Saving money with status
Even if your room expenses are fully covered with points, most things in the middle of the ocean won’t come cheaply. You will need all the inclusions you can get. Having Hilton elite status means you can start the day at the Conrad Bora Bora with a full belly, thanks to the included extensive breakfast buffet available to Hilton Gold elites and above.
The Hilton Aspire confers top-tier Hilton Diamond status (as well as a $250 credit to use at this Hilton resort and up to $250 in airline fee credits). But, Gold is all you need for breakfast, so I just status matched to Hilton Gold status. That status resulted in more than $100 in savings per day since the going rate for breakfast was just shy of $50 per person. We also went very light on lunch since the large breakfast kept us going for quite a while.
Our kids were also able to enjoy the buffet thanks to our status at no extra charge.
Flying to Bora Bora with kids
We booked our suite at the Conrad Bora Bora fully with Hilton points, but our flights were a slightly different story as we booked flights with a mix of American Airlines miles and cash. However, you can book the whole family on miles to Bora Bora if you’re comfortable flying economy; splitting the family between business and economy; or using miles for some tickets and cash for others.
On the outbound, the United Airlines flight we took from San Francisco (SFO) to Papeete (PPT) is ideally timed for “roughing it” in economy as it leaves California around noon, and lands in Tahiti at 6:40 p.m. local time. Economy awards on this route are relatively easy to find, priced at 35,000 United miles in each direction, and you’ll sometimes find very affordable cash rates, too.
On this flight, expect an onboard lunch served shortly after departure, and then a small snack closer to dinner. The child’s meal included chicken nuggets, apple sauce, a chocolate chip cookie and more. For the adults, know that beer and wine are also included, even in economy.
There were plenty of movies on the built-in inflight entertainment screens for the kiddos, and the complimentary pillows and blankets made for a relatively comfortable daytime ride on the Dreamliner.
If you really need business class seats on this flight, just consider yourself warned that those awards simply don’t exist at the Saver level with United at the moment. Sadly, while economy is only 35,000 miles per direction on many dates, business class is more like 175,000 miles each way. (We warned you.)
Should lie-flat seats be your ultimate goal, which is especially understandable on the overnight return flights, Air Tahiti Nui might be a better choice than United. Finding two business class awards on those flights is not easy — but it absolutely happens. However, finding more than two business awards on the same flight is a real stretch. This flight is bookable for 80,000 American Airlines miles in each direction in business class, or 40,000 miles in economy. In addition to AAdvantage miles, you can use Flying Blue miles to book Air Tahiti Nui.
The Air Tahiti Nui flight back to the U.S. leaves Tahiti close to midnight and arrives to Los Angeles the next morning around 9 a.m. local time, so it’s a prime-time sleeping flight. Note that travelers booking with American miles won’t have access to the Air Tahiti Nui lounge in Papeete, but your Priority Pass membership can get you in regardless of your airline or ticket type. And you definitely want to be in that lounge, as it’s one of the few areas of the airport with air conditioning.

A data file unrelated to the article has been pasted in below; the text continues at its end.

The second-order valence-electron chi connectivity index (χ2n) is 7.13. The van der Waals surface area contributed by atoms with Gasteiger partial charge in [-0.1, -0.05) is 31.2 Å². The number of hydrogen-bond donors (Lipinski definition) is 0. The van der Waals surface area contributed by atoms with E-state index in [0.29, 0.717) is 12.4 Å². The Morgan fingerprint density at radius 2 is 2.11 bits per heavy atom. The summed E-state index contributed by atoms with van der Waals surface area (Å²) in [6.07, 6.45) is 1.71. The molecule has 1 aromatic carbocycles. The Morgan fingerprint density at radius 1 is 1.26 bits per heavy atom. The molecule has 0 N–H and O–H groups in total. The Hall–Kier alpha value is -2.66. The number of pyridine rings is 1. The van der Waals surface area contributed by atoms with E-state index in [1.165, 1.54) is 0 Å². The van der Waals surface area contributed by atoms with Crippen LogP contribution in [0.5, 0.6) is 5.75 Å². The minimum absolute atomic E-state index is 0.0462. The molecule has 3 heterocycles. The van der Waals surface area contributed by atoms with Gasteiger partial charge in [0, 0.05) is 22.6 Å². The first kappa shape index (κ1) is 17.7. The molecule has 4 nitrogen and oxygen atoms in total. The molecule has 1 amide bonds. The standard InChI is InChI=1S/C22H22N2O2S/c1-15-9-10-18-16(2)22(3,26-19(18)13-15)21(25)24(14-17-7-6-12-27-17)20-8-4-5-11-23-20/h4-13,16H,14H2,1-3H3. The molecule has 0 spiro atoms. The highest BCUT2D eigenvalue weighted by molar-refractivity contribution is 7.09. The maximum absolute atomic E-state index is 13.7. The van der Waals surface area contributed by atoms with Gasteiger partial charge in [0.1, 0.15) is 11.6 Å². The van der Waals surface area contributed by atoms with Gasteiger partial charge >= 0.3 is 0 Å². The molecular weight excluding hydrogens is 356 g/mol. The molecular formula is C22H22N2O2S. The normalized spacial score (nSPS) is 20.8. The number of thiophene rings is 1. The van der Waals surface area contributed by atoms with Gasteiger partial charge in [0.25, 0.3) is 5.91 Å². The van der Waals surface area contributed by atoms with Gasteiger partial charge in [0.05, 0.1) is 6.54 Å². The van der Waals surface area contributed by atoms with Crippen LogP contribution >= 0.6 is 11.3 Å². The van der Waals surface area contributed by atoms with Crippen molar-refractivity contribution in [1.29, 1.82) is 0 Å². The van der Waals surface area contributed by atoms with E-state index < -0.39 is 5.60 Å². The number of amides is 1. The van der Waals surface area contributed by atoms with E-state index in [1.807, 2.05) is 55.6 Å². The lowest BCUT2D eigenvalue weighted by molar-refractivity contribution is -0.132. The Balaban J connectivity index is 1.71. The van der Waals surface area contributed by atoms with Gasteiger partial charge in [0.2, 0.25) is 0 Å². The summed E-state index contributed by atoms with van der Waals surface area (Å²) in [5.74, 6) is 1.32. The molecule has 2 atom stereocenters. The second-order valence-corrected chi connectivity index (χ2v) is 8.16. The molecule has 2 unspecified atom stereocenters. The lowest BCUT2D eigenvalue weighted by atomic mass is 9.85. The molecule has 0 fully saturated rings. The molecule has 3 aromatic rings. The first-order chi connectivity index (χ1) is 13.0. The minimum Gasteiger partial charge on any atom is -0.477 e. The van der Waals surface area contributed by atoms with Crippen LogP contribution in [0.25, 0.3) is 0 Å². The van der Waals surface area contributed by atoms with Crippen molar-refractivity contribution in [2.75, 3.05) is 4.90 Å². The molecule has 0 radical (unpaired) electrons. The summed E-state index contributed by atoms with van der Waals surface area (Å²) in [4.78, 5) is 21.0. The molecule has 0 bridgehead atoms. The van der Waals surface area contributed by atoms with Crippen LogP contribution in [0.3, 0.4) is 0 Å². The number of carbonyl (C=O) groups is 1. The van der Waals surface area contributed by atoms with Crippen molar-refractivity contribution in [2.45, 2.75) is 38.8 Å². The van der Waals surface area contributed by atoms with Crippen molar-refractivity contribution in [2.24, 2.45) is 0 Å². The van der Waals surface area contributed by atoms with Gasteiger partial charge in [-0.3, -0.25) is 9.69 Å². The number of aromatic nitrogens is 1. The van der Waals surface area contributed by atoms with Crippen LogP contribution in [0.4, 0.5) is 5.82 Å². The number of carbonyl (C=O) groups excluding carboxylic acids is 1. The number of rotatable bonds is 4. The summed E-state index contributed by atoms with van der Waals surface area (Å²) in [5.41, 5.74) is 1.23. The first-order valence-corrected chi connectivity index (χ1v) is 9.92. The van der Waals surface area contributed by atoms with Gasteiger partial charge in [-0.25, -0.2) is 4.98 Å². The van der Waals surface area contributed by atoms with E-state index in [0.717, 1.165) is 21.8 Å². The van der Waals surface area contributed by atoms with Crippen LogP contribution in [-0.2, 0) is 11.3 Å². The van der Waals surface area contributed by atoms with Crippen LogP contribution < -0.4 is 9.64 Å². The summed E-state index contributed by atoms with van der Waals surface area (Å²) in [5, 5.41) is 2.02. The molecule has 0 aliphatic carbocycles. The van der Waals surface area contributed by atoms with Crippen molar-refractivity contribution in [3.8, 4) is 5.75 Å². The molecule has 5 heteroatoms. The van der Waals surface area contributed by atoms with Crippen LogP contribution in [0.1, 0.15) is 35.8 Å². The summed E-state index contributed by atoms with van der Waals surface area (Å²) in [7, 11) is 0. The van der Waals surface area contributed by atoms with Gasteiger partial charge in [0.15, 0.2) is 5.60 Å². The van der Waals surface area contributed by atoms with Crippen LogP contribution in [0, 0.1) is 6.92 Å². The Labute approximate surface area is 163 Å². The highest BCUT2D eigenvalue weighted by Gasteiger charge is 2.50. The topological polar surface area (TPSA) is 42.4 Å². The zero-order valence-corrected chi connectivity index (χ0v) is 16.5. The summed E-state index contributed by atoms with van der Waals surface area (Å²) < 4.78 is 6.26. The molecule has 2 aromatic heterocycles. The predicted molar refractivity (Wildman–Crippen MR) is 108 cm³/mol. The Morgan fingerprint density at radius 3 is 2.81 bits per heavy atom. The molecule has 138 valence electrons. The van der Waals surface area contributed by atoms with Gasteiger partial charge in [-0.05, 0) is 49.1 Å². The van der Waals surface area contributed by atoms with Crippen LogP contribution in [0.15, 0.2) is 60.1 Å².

If you want to compare flight itineraries from the U.S. mainland to Tahiti, TPG has reviews of Air France flights to Tahiti (business class and premium economy), French Bee (premium economy and economy), Air Tahiti Nui (business class) and United (business class and economy).
From Tahiti, you’re still a short Air Tahiti flight away from Bora Bora. You’re going to need to book those flights with cash or fixed-value points, such as using Ultimate Rewards points from the Chase Sapphire Reserve at a value of 1.5 cents through Chase Travel each, as the island hopper flights aren’t available with traditional airline miles.
Spending one night at the InterContinental Tahiti, located a few minutes away from the Papeete airport, is a smart way to break up the journey before heading on to Bora Bora, especially if children are involved. For what it’s worth, this is a pretty great layover location in its own right.
That hotel can be booked from 50,000 IHG points per night. However, if your family requires a room with two beds, those room types are often only bookable with cash.
We spent a mix of cash, miles and points to book this journey to the middle of the ocean, but it’s the type of trip we could have never done if we were only working with cash. Thanks to award travel, all of a sudden, the impossible dream of visiting French Polynesia wasn’t impossible at all.
Using 89,000 Hilton points per night for a room that accommodated the entire family (without cash copays) in Bora Bora is a big win. Leveraging airline miles for flights is a great way to minimize the out-of-pocket expenses as well. Families certainly don’t need to travel all the way to French Polynesia to have an amazing beach vacation, but between swimming with rays and reef sharks; drinking from freshly opened coconuts; and snorkeling with fish we normally only see in aquariums were memories we will all cherish forever.
For rates and fees of the Hilton Aspire Card, please click here.
For rates and fees of the Hilton Business Card, please click here
For rates and fees of the Hilton Honors American Express, please click here.
For rates and fees of the Hilton Honors Surpass, please click here.
Featured image by Summer Hull/The Points Guy